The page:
Synonyms for oars or Related words with oars

oar              oarlocks              sculling              rowlocks              oarsmen              rudders              rowboat              kayaks              flippers              rowers              oared              sails              pontoons              skiffs              sponsons              dinghies              dinghy              sailboats              hydrofoils              monohulls              sailboat              kayak              paddler              canoes              lifeboats              catamarans              bowsprit              outriggers              mainsail              catamaran              centreboard              tugs              staysails              skegs              rowing              monohull              masts              paddling              canoe              foresail              barges              watercrafts              trimaran              leeboards              sailing              daggerboards              gunwales              boats              surfboards              motorboats             

Examples of "oars"
The oars used for transportation come in a variety of sizes. The oars used in small dinghies or rafts can be less than 2 metres long. In classical times warships were propelled by very long oars that might have several oarsmen per oar. These oars could be more than a dozen metres long.
Using oars in pairs, with one hand on each oar, is two-oar sculling. The oars may also be called sculls.
Croker Oars is an Australian manufacturer of rowing oars that was started by Howard Croker OAM in Sydney, Australia. During the 1950s, Croker and his two brothers were students at Newington College and their father was a rowing coach at the school. He was also a successful rower in the 1960s, winning both State and National rowing titles. Croker rowed for the then Haberfield Rowing Club at Dobroyd Point and was a coach in the years 1975 and 1976 at The Scots College. Croker Oars currently produce sculling and sweep oars for the Australian and international market. Croker also manufactures surf boat oars. Many elite rowers use Croker oars and together with Concept2 oars they make up the majority of oars used in international competition.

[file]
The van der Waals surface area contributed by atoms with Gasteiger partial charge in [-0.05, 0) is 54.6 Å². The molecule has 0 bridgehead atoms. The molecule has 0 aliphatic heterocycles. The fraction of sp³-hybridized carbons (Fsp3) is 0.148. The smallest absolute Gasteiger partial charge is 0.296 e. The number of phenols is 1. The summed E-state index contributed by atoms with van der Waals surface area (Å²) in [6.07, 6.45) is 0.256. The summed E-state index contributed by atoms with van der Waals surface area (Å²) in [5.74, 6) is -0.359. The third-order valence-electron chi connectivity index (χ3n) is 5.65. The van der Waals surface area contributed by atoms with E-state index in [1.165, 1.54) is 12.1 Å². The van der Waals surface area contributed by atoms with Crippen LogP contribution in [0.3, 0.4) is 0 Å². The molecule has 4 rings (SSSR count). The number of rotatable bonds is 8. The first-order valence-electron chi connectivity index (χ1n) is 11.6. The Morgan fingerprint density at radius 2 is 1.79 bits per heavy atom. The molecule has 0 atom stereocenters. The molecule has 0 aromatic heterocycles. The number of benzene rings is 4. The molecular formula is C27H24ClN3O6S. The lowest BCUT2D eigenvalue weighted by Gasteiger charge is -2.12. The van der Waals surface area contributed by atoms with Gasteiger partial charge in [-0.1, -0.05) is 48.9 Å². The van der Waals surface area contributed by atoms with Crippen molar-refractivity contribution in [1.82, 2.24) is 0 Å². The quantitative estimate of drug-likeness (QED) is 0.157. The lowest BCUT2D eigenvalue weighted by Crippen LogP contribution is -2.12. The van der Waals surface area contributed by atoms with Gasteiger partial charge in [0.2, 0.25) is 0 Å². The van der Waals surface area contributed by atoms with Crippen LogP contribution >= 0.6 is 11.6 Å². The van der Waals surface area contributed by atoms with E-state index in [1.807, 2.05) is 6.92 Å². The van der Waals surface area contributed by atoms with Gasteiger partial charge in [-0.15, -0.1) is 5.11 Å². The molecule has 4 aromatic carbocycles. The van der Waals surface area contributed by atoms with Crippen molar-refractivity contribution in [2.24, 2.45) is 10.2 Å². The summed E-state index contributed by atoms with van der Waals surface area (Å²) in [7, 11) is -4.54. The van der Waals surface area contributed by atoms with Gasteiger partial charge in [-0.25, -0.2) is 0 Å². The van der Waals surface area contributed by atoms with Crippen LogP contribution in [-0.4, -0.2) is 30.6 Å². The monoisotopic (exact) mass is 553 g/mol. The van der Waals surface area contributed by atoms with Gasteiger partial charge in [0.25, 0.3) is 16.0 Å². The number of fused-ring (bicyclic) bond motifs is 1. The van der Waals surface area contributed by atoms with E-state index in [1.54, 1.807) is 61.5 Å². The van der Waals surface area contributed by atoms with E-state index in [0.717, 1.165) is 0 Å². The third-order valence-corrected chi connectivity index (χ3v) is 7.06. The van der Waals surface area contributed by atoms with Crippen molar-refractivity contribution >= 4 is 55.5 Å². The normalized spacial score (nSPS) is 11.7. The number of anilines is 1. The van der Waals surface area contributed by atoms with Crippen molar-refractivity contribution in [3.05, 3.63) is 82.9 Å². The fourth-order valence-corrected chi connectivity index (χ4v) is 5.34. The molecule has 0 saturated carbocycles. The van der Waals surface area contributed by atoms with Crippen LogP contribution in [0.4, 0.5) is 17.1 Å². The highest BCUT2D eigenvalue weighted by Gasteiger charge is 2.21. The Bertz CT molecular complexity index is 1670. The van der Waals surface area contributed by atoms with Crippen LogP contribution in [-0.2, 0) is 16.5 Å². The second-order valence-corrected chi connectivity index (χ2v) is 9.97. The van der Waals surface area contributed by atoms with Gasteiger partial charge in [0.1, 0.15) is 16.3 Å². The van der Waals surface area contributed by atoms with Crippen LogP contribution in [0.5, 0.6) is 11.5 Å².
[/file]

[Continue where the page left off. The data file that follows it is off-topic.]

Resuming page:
The club's colour is dark blue with either magenta bands or a single wide band across the middle of the oars (rowing oars are usually arranged normally fesswise).
Dreissigacker oars were well received by the rowing community and quickly established themselves as one of the major players in the market. In 1991, the company came out with asymmetrical "hatchet" oar blades. These improved a team's performance by 1 or 2% and became popular so quickly that by 1992 most of the Olympic crews were using them. Many elite rowers use Concept2 oars, and along with Croker oars they make up the majority of oars used in international competition.
The oars used in competitive rowing are long (250–300 cm) poles with one flat end about 50 cm long and 25 cm wide, called the blade. The part of the oar the oarsman holds while rowing is called the handle. While rowing, the oars are supported by metal frames attached to the side of the boat called outriggers. Classic oars were made of wood, but modern oars are made from synthetic material, the most common being carbon fibre.
"Articulated" or "bow facing" oars have two-piece oars and use a mechanical transmission to reverse the direction of the oar blade, enabling a seated rower to row facing forward with a pulling motion. "Push rowing", also called "back-watering" if used in a boat not designed for forward motion, uses regular oars with a pushing motion to achieve forward-facing travel, sometimes seated and sometimes standing. This is a convenient method of manoeuvring in a narrow waterway or through a busy harbour. The "Rantilla" system of frontrowing oars uses "inboard mounted oarlocks" rather than a reversing transmission to achieve forward motion of the boat with a pulling motion on the oars.